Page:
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Living like a monk
By John Scott Marchant, The Korea Herald, Nov 10, 2004
Buddhist temple stay programs help foreigners experience Korea
Seoul, South Korea -- Gong! Gong! Gong! Gong! The world is filled with the divine voice of Buddha as the deep resonating tones of the Jagwang Temple bell ring out 28 times across the darkened Yuseong countryside near Daejeon. Ready or not, it's 5 a.m. and time for the morning ceremony; it's time to start living like a monk.
Unfortunately, reaching out and punching the snooze button on this early morning wake up call just isn't an option. Not only are there issues of guilt to deal with (should you ignore Buddha's voice in a Buddhist temple?), but there are practical ones as well: How do you silence a massive bell that is rung using a log suspended by ropes from the rafters of its very own rooftop platform without getting out of bed?
Perhaps some questions are never meant to be answered. Regardless, whether you're searching for spiritual enlightenment, or simply hankering to know just what does go on in a Buddhist temple, then the Korean Temple Stay program is for you.
Established in time for the finals of the 2002 FIFA World Cup soccer tournament, the program involves temples opening their doors to allow non-Buddhists (especially foreigners) to stay in the temple while experiencing Buddhist thought and culture.
"Korean Buddhism is a unique part of Korean culture," said Hae Il Shim, a temple stay coordinator at Jagwang Temple. "This program is for those who are interested in Buddhism. Here you can experience temple life, meditate, talk with monks and try to solve your problems."
A typical weekend visit to a Buddhist temple runs for 24 hours, starting on Saturday and finishing Sunday afternoon. It's an introspective experience, giving the visitor a glimpse of the solitary lives of Buddhist monks and nuns, while allowing them to participate in regular temple activities.
The Buddhist Experience
Programs may differ between temples but most will begin with a temple tour, tea ceremony and introduction to Buddhist instruments.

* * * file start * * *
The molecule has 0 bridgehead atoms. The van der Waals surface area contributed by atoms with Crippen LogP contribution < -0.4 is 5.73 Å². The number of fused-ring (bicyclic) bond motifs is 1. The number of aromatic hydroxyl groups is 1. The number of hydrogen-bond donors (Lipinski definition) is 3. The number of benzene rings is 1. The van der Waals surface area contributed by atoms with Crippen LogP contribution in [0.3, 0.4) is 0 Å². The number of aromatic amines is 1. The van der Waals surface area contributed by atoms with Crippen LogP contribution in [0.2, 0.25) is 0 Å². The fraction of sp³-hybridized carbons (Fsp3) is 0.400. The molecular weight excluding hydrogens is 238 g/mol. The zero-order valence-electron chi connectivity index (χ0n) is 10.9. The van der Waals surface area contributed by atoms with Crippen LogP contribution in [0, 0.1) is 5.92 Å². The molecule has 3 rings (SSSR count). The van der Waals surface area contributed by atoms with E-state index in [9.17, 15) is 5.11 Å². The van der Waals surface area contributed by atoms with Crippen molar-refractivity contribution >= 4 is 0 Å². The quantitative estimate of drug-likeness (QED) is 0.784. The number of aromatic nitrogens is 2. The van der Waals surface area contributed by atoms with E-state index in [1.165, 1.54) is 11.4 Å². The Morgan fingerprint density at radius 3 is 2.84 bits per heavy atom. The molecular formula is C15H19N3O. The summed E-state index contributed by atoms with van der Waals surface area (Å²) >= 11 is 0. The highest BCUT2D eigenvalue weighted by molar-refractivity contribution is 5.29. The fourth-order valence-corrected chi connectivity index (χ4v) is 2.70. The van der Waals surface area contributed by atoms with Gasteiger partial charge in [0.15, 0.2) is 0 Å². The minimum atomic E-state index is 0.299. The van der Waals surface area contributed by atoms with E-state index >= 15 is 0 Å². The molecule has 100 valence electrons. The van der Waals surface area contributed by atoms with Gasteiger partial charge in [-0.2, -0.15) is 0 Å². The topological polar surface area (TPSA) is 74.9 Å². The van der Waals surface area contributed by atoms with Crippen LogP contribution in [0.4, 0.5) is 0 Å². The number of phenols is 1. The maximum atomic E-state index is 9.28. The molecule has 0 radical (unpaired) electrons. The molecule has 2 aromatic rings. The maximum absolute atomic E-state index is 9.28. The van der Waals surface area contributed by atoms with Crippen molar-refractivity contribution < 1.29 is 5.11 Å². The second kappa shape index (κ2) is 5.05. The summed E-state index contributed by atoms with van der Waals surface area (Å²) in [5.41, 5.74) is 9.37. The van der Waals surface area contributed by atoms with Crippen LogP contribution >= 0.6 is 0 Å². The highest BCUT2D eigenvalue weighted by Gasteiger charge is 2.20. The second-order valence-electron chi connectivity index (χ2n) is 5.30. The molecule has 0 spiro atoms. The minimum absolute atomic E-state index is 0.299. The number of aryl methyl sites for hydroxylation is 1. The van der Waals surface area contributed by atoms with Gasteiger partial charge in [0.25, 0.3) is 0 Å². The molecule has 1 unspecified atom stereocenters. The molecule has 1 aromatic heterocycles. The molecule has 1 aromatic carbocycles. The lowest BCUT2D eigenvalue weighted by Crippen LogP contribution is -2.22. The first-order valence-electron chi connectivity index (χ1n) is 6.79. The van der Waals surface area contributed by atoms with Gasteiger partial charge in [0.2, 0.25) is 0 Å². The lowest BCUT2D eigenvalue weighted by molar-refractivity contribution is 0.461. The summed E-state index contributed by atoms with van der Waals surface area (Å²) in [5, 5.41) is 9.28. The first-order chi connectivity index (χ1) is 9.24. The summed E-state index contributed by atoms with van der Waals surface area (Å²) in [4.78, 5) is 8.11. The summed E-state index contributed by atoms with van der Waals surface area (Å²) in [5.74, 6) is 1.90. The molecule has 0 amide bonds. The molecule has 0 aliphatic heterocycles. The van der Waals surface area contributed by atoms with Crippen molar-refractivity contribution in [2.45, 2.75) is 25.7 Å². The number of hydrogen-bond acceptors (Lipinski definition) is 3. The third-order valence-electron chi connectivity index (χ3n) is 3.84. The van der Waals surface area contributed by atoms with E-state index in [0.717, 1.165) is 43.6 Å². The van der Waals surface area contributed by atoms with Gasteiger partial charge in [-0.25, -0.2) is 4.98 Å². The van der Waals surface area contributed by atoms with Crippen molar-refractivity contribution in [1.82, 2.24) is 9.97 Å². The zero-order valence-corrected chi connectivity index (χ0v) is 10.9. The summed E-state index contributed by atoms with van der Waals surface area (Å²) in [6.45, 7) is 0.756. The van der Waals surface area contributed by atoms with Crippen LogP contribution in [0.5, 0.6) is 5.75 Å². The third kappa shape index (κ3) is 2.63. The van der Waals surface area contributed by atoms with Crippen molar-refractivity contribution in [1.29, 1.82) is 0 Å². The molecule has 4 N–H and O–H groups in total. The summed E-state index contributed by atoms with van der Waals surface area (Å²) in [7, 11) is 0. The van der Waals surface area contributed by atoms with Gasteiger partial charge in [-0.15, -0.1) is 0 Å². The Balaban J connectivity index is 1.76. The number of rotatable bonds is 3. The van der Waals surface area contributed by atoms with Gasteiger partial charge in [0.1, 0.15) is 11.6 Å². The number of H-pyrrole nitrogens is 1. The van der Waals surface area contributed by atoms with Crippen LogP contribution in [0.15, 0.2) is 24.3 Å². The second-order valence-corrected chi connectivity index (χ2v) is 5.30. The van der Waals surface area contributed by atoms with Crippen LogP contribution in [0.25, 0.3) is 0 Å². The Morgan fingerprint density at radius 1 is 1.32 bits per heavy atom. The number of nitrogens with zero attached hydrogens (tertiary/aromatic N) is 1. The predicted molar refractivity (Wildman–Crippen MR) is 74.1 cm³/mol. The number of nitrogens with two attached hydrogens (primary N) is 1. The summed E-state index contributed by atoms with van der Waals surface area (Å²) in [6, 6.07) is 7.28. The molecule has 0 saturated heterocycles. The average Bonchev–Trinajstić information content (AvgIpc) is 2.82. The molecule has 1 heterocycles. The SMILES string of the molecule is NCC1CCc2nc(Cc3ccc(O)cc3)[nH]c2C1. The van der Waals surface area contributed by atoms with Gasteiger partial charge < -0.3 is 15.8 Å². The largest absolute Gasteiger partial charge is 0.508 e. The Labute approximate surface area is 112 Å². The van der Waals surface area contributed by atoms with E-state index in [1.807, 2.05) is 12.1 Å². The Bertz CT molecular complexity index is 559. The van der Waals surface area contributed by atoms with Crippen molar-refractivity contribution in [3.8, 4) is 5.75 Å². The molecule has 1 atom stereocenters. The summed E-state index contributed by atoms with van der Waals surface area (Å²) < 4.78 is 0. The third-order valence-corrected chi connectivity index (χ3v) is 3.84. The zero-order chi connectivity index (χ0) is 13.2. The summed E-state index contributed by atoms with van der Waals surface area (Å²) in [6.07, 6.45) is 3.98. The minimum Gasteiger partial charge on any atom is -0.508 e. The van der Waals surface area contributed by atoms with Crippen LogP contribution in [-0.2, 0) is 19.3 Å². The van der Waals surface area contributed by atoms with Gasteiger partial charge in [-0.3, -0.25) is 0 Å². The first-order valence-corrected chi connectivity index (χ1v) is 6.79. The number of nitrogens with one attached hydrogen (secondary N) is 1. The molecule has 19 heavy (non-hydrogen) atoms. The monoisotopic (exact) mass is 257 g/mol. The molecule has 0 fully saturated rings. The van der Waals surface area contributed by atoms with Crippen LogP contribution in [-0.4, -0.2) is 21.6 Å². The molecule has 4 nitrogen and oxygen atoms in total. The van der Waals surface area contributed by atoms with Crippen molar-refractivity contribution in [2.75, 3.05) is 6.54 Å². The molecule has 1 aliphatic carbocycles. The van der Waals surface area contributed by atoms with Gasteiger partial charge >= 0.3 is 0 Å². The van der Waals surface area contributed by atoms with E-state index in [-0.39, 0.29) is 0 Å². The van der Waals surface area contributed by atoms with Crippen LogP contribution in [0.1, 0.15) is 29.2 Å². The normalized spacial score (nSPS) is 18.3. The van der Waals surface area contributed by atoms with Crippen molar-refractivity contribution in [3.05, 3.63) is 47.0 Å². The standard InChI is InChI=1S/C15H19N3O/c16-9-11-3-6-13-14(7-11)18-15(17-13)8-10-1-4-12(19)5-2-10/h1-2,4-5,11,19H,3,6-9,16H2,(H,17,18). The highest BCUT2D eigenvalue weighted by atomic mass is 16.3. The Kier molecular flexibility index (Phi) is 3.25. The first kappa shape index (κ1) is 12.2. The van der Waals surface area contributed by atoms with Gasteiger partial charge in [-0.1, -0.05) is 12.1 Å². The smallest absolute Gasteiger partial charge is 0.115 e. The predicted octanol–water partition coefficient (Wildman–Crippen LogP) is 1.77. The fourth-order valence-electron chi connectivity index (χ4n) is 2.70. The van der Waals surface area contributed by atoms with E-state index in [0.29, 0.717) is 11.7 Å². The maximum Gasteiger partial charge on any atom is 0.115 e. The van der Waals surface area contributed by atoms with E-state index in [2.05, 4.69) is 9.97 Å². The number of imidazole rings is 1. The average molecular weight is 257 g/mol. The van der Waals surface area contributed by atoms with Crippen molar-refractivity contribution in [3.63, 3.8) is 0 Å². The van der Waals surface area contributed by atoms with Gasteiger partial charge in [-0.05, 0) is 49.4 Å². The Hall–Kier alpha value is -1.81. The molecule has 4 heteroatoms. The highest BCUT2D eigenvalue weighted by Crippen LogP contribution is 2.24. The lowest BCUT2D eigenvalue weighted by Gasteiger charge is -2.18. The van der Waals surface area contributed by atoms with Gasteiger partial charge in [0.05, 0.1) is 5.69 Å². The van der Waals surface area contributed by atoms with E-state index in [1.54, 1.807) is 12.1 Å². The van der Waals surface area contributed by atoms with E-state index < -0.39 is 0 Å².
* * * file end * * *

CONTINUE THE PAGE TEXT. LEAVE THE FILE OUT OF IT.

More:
The Buddhist tea ceremony, a crucial part of being able to free your mind and focus on reflecting upon the world and yourself, involves learning the meaning of the complex tea preparation rituals and drinking etiquette. What follows is an introduction to the four Buddhist instruments used to awaken the enlightenment of all beings in the universe: a massive resonant bell, a large drum, a cloud-shaped copper plate and a wooden gong in the shape of a fish.
Once the session is finished, it's time for a world-renown "temple dinner." Temple meals are served three times a day in the temple dining area and include rice, soup and a selection of unseasoned vegetarian dishes. Sitting on the floor at low tables, everyone eats together in relative silence. While unique in taste and appetizing enough, those used to viewing meals as a celebration of food should be sure to bring "private snacks" for later in the evening as you'll probably need them.
And a word for the wise, if you enjoy a drink with dinner, not unlike the monks at Bongwon Temple in western Seoul (who reportedly drink alcohol and do almost anything normal monks cannot do), then you're out of luck. The consumption of alcohol on the grounds of a temple is forbidden, so keep your thirst in check for at least 24 hours.
After dinner, lotus lantern-making classes and Zen meditation lessons await.
Lotus lantern making is a thoroughly enjoyable craft making experience that helps to relax your mind, empty it of worldly thoughts while leaving you with red dye-stained fingers from the tissue paper. Surprisingly, it makes for an excellent warm up to sitting for an hour in the lotus position with your eyes open and back ramrod straight -- the goal is to empty your mind of thoughts while finding yourself and being enlightened to the meaning of life.
After meditation is finished, it's time for a Q and A meeting with the temple sunim (a respectful way to address a Buddhist monk or nun in Korea) before heading off to bed at 10 p.m. During this time, visitors are encouraged to ask questions or seek advice on Buddhism, personal problems or even the meaning of life.
According to Chong Ah Sunim, the abbot of Jagwang Temple, most foreigners enroll in the temple stay program because they want to see and experience the reality of Korean Buddhism.
"I am asked all kinds of questions," he laughed. "But discussing problems with monks and finding solutions for individual problems is another reason why foreigners visit a temple. Buddhism teaches you to see what you are and how to answer questions. This is how you can relieve stress from the outside," the sunim said.
A point that Frans Muller, 38, a tourist from South Africa who has stayed at several temples in Korea agrees with. "Ya, the monks gave me good advice about my problems. I've also learnt a lot about Korean culture and Buddhism," he added.
But at the 5 a.m. ceremony, pondering the wisdom of a monk's advice from the evening before is probably the furtherest thing from your mind as you commence the first of 108 bows, one for each of the anguishes or sufferings encountered throughout life's stages. Prostrating yourself on the ground 108 times to show respect to Buddha and your Buddhist self is an agonizing, but truly authentic experience for those interested in living like a monk.
For more information on the temples that participate in the Korean Temple Stay program, visit www.templestaykorea.com or call 02-732-9925~26.